The 7 Dimensions of Security Culture Explained

Press release: CLTRe publishes a research paper for security awareness and culture practitioners on The Seven Dimensions of Security Culture, explaining how security culture is made up of seven dimensions, what they are, and how they can be influenced.

Oslo, Norway (May 1, 2019) — Today CLTRe released a special report for security awareness and culture managers on The Seven Dimensions of Security Culture. The research paper explores why these seven dimensions are measured, what they are, and how they can be influenced.

Photo of Aimee Laycock, COO at CLTRe and lead author of 'The Seven Dimension of Security Culture'

“Knowing what these dimensions are, how they relate to security, and how they can be positively influenced is essential to manage effective change,” explains Aimee Laycock, cybersecurity culture specialist and lead author. “Information about these dimensions is vital when it comes to building and improving security culture, and thus reducing risk in organizations.”

The Seven Dimensions of Security Culture builds on CLTRe’s model for measuring security culture and provides a comprehensive resource for practitioners seeking a deeper understanding of the dimensions that comprise security culture.

“This is impressive work,” says Dr Gregor Petriç, Chairman for the Center for Methodology and Informatics and Associate Professor at the University of Ljubljana. “This report provides a synthesis of the research into the influences of information security culture, and draws on studies from various related fields, including computer science, psychology, sociology, behavior science, information security, and business management, to name a few.”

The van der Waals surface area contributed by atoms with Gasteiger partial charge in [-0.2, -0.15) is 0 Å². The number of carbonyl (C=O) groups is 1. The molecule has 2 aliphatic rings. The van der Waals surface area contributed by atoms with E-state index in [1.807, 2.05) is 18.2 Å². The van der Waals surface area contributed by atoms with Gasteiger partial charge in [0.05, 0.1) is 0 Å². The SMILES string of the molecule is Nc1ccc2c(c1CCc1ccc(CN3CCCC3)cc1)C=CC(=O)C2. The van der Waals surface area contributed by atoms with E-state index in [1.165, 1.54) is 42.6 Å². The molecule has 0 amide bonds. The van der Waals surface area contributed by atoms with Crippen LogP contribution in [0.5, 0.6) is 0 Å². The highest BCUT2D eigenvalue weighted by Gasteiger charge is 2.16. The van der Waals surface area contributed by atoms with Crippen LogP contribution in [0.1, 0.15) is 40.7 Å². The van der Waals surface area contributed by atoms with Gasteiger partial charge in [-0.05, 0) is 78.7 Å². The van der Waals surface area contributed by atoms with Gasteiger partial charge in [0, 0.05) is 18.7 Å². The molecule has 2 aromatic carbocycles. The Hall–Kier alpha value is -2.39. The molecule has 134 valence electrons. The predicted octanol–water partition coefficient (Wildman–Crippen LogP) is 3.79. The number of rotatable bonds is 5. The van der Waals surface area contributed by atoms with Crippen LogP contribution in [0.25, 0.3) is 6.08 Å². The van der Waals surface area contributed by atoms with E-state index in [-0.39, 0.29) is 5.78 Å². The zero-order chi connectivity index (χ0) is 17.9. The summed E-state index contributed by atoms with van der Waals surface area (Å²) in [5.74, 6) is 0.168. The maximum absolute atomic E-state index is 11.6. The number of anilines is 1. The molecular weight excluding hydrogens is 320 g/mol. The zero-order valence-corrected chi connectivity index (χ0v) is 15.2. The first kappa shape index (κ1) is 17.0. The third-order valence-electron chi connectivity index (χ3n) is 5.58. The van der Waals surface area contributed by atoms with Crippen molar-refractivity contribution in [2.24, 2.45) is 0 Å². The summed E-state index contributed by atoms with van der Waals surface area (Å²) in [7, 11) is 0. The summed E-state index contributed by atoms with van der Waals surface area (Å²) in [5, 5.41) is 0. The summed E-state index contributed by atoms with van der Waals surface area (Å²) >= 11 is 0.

Kai Roer, security veteran and CEO of CLTRe, defines an organization’s security culture as “the different ideas, customs and social behaviors that employees and managers have towards security.” Roer explains that the strength of security culture in an organization can be assessed by measuring the employees’:

  • Attitudes
  • Behavior
  • Cognition
  • Communication
  • Compliance
  • Norms
  • Responsibilities

“Every organization has a security culture of sorts, but whether it is good or bad, strong or weak, no one knows unless it is measured,” says Laycock. “This report provides readers with a strong understanding of what security culture is made of, how it can be recognized and observed, and also, how it is influenced.”


About the 7 dimensions

The seven dimensions enable organizations to create a baseline of their security culture. This is used to assess the strength of the organization’s security culture and measure the effectiveness of their security culture program and awareness activities. The seven dimensions of security culture are used to benchmark security culture in organizations in more than 8 European countries, across the USA, and in China. 

About CLTRe

With offices in Europe, Asia, and the USA, CLTRe provides organizations worldwide with specialist security culture products and services, and are the leading providers of security culture metrics. Their scientific security culture measurement instrument, the Security Culture Toolkit, is delivered as a Software-as-a-Service. CLTRe is endorsed by ENISA. Website:



Available to download

To download a copy of the research paper – The 7 Dimensions of Security Culture – go to:


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